Hanging up isn’t deterring scammers who call trying to bilk residents out of their cash.
Police have found that the callers are trying a new tactic: persistence.
So far this week, at least two local residents have told police the same story about a scammer who calls them multiple times, with different stories that all ask them for money. They tell them off, they hang up, but the scammers keep calling.
Police get reports about scam phone calls, often aimed at seniors, nearly every day, Johnson County Sheriff Doug Cox said.
So far this week, a Trafalgar resident received a call from a man claiming to be with “the arbitration department” and telling him that he owed money for a traffic accident his ex-wife had been in. The scammer then called three times in three days, attempting to use the same scam with the man’s current wife having been in an accident.
Another woman said she had received multiple calls over a few days, each attempting a different scam. The caller claimed the woman had won a car and $2,500 in cash and asked for a bank account number or money in order to receive the prize.
Neither resident fell for it, but others do, police said.
“It seems every day brings a new one,” Cox said. “It’s heartbreaking when these elderly people are losing so much money while people from overseas are laughing all the way to the bank. I say that because they are. Some people have called back to the person who stole from them, and the scammers will just tell them that they are stupid.”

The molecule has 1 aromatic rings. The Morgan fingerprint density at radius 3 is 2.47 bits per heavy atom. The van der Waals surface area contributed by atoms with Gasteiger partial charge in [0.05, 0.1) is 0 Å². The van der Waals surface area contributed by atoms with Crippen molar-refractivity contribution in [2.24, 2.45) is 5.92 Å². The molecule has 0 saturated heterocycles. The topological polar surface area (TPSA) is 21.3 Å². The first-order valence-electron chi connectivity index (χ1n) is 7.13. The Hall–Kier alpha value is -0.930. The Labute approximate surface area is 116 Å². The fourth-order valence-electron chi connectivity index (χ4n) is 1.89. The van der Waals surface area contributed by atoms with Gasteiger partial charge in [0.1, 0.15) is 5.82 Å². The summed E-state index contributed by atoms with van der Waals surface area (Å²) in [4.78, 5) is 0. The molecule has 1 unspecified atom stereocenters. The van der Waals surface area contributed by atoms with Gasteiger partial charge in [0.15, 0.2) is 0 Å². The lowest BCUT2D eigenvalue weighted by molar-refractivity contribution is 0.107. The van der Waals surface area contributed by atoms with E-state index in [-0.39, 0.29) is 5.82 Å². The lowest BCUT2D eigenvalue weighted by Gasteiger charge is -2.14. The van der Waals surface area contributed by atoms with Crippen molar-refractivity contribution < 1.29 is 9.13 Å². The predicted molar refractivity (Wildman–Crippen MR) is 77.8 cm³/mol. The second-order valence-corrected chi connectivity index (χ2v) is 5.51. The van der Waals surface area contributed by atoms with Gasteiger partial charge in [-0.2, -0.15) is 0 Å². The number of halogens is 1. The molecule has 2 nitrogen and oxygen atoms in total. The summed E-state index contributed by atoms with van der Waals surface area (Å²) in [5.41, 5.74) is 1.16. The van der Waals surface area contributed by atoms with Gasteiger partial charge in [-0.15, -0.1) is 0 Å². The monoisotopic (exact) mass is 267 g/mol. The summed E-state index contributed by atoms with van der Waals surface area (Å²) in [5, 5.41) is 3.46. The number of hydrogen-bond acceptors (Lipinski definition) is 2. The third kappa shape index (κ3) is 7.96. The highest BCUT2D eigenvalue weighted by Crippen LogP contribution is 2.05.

The frequency and variety of scams have increased over the years, but common themes include prize money for a contest the resident didn’t know about or a friend or relative facing an emergency, who needs money wired. People should always check out the stories they are being told, Cox said. They can also search the phone number online to find out if the number already has been reported as the source of a scam.
“If it sounds too good to be true, it probably is. Check with other people who you trust,” Cox said.
People should not hesitate to call the police to report scams, even though police face a big challenge in finding the callers, who often are not in the U.S., he said.
“A lot of people will say, ‘I don’t want to bother the police.’ But I’d much rather you bother the police than lose your life savings,” Cox said.
Residents should avoid talking to the scammers at all, Greenwood assistant police chief Matt Fillenwarth said.
“They will start asking questions just like any con man,” he said. “They’ll try to get information, even listening to hear if there are kids playing in the background. Once you start talking to them, they are formulating some way to get into your pocket and get your money.”